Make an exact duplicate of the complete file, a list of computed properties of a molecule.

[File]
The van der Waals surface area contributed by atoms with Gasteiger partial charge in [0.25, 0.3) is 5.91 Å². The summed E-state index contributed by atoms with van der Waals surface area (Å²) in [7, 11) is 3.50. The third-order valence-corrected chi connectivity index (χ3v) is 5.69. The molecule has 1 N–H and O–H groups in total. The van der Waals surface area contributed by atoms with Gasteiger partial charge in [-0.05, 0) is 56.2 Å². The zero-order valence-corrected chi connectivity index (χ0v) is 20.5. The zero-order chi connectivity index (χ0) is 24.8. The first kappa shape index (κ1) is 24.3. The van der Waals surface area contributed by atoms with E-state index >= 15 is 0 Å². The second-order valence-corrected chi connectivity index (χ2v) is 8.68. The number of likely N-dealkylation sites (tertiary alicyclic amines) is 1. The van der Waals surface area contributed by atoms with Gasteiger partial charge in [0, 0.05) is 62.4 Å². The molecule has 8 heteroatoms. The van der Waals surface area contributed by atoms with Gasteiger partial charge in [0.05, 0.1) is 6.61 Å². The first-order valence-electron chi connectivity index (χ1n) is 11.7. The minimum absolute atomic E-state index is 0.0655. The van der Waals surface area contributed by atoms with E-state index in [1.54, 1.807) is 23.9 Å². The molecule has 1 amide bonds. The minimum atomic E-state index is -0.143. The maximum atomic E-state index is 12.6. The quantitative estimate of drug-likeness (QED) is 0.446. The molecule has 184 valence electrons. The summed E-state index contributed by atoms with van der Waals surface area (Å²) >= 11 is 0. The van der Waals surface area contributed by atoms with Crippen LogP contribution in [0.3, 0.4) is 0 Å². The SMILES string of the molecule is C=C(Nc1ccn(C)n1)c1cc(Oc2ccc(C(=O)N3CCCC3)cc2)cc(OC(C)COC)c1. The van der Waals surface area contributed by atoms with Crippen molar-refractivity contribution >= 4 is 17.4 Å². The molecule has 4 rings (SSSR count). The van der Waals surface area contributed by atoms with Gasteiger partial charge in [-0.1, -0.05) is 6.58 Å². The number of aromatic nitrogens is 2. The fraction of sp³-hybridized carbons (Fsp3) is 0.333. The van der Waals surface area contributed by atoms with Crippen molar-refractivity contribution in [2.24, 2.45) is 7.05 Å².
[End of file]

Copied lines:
The van der Waals surface area contributed by atoms with Gasteiger partial charge in [0.25, 0.3) is 5.91 Å². The summed E-state index contributed by atoms with van der Waals surface area (Å²) in [7, 11) is 3.50. The third-order valence-corrected chi connectivity index (χ3v) is 5.69. The molecule has 1 N–H and O–H groups in total. The van der Waals surface area contributed by atoms with Gasteiger partial charge in [-0.05, 0) is 56.2 Å². The zero-order valence-corrected chi connectivity index (χ0v) is 20.5. The zero-order chi connectivity index (χ0) is 24.8. The first kappa shape index (κ1) is 24.3. The van der Waals surface area contributed by atoms with E-state index >= 15 is 0 Å². The second-order valence-corrected chi connectivity index (χ2v) is 8.68. The number of likely N-dealkylation sites (tertiary alicyclic amines) is 1. The van der Waals surface area contributed by atoms with Gasteiger partial charge in [0, 0.05) is 62.4 Å². The molecule has 8 heteroatoms. The van der Waals surface area contributed by atoms with Gasteiger partial charge in [0.05, 0.1) is 6.61 Å². The first-order valence-electron chi connectivity index (χ1n) is 11.7. The minimum absolute atomic E-state index is 0.0655. The van der Waals surface area contributed by atoms with E-state index in [1.54, 1.807) is 23.9 Å². The molecule has 1 amide bonds. The minimum atomic E-state index is -0.143. The maximum atomic E-state index is 12.6. The quantitative estimate of drug-likeness (QED) is 0.446. The molecule has 184 valence electrons. The summed E-state index contributed by atoms with van der Waals surface area (Å²) >= 11 is 0. The van der Waals surface area contributed by atoms with Crippen LogP contribution in [0.3, 0.4) is 0 Å². The SMILES string of the molecule is C=C(Nc1ccn(C)n1)c1cc(Oc2ccc(C(=O)N3CCCC3)cc2)cc(OC(C)COC)c1. The van der Waals surface area contributed by atoms with Crippen molar-refractivity contribution >= 4 is 17.4 Å². The molecule has 4 rings (SSSR count). The van der Waals surface area contributed by atoms with Gasteiger partial charge in [-0.1, -0.05) is 6.58 Å². The number of aromatic nitrogens is 2. The fraction of sp³-hybridized carbons (Fsp3) is 0.333. The van der Waals surface area contributed by atoms with Crippen molar-refractivity contribution in [2.24, 2.45) is 7.05 Å².